While marking for patents or trademarks may seem to be an inconsequential matter, an improper mark can have a substantial impact.
For example, the failure either to mark a patented product as patented or to give the patent number can result in the inability to collect damages for an infringement during the pre-notice time period. The loss of damages during that pre-notice period can be substantial and a major factor in resolving patent disputes, deciding how to proceed against an infringer, or how to license.
Ask yourself these questions: 1) When can the patent pending designation be used, and is there any penalty for misuse? 2) When can the patented or a patent number designation be used, and is there any penalty for its misuse? 3) What is the nature of the invention in question? Does it involve a product? A method? An intangible item?
Proper vs. improper use. Beginning with the "pat. pending" designation, it is proper to use the designation on products or advertising relating to a product or process which is covered by a patent application filed in the U.S. Patent and Trademark Office. It is improper either to use the "pat. pending" designation if the application has not been filed or to imply to a third party that a patent application has been filed, when in fact, it has not. Improper marking may be done to deceive the public, to discourage others from offering a similar product, to gain a competitive edge, or to encourage the public to believe that the product/process has unique attributes. Such false marking is prohibited under 35 U.S.C. 292, which also provides for a fine.
Marking with a patent number gives rise to a number of considerations. First, one must have a U.S. patent in order to mark. The marking is to be on the article; if it can't be on the article due to the character of the article, then it should appear on the package for the article or on a related label. Processes and other intangible things are a different problem. This marking is intended to provide notice to the public that the product is patentable.
Unintended results? Failure to mark a patented article will prevent damages from being assessed before an actual notice by a letter or an actual suit. In other words, if there is no marking, damages will begin with actual notice. But before notice, there will be no damages. Thus marking can be very important to the patent owner. (See the Patent Statute 35 U.S.C. 287.)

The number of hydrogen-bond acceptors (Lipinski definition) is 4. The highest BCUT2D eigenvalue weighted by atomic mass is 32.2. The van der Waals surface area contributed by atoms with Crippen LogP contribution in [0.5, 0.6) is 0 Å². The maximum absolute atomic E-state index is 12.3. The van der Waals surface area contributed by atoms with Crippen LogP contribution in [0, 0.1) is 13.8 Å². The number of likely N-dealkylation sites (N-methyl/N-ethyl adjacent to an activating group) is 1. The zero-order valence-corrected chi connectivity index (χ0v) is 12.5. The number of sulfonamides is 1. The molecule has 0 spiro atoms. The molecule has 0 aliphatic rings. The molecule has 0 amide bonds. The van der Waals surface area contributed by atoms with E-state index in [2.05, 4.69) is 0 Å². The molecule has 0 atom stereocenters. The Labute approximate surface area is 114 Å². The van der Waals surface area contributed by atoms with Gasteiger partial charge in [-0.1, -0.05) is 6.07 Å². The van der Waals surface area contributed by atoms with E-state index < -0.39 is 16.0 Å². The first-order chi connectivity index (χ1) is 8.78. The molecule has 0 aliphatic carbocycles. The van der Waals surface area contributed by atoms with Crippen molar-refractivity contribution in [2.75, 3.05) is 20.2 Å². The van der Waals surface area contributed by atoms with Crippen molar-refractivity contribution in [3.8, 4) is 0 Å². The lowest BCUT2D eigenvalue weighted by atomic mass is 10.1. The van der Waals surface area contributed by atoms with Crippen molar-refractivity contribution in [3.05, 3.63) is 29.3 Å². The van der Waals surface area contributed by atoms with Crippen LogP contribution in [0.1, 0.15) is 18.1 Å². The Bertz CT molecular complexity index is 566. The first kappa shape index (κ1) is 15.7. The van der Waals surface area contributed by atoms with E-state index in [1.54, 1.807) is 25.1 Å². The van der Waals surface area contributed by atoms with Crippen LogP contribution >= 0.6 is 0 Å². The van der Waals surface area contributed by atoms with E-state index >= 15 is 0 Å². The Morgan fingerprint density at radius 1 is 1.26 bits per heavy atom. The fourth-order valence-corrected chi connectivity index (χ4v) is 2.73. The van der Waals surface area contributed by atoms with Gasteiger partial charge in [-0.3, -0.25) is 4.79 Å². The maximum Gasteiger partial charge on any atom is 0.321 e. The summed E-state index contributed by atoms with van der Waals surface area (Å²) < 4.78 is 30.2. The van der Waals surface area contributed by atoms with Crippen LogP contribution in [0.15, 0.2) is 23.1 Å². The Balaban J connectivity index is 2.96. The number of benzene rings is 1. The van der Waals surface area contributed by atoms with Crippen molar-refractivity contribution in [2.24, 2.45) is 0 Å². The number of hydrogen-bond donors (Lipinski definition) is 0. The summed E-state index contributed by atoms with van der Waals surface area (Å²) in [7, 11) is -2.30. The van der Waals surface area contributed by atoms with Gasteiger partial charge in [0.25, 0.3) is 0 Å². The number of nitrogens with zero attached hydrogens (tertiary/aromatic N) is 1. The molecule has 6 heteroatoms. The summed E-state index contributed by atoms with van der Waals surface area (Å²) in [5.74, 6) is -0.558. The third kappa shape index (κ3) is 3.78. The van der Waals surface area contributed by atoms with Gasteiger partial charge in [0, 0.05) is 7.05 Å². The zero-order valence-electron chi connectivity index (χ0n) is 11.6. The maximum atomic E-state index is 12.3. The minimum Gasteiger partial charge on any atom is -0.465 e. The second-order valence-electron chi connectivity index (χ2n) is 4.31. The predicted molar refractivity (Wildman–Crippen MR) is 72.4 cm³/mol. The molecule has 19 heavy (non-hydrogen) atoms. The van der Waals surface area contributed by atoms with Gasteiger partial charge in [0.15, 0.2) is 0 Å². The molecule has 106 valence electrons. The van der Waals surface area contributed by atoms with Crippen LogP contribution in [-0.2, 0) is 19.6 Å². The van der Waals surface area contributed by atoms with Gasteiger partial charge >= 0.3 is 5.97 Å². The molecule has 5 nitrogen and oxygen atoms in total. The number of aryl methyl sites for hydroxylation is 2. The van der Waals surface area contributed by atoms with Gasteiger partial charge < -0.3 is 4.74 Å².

However, if there is mis-marking that uses a patent number on a non-patented product, there can be problems similar to those with misusing the "pat. pending" designation. Clearly there can be issues under the false marking statute (35 U.S.C. 292), and if the facts suggest that the mis-marking was intentional and for competitive reasons, various anti-competitive and unfair competition laws might be asserted. This scenario is very fact-intensive and may be influenced by the intent behind the marking.
A similar marking statute, 15 U.S.C. 111, is provided in the trademark law. There, a mark registered in the U.S. Patent and Trademark Office can use the "(reg)" symbol, the "Reg. U.S. Patent and Trademark Office," or similar designation. Failure to do so can result in the inability to collect profits and damages in the pre-notice period.
Q Can the mis-marking of "pat. pending" on a product be easily detected?
A Due to the secrecy of U.S. patent applications in the U.S. Patent and Trademark Office, it is difficult to identify this mis-marking in the initial stages, but such mis-marking and the results thereof may become apparent later, particularly in a later dispute.
Q In the past, numerous patent numbers were listed on one label or nameplate used on several products. Can there be a problem with that practice that could lead to legal action?
A Yes. Arguments can be made that the label is misleading and that there is mis-marking, since some of the patent numbers are applied to products which are not covered by the identified patent. Although the argument can be raised that the right number is on the right product, the practice of the multiple marking of patents has apparently decreased.
Q Does the marking requirement as defined by patent law for damages apply also to method or process patents?
A No. The marking requirements relate to an article, not to a process. The issue is about how one marks a process. Damages are available in the case of a process, since there cannot be marking, but avoid saying the process is covered by a patent, if it is not.
Q Is marking always required according to the patent laws?
A Marking is not required, but failure to mark can lead to costly consequences, such as lost damages.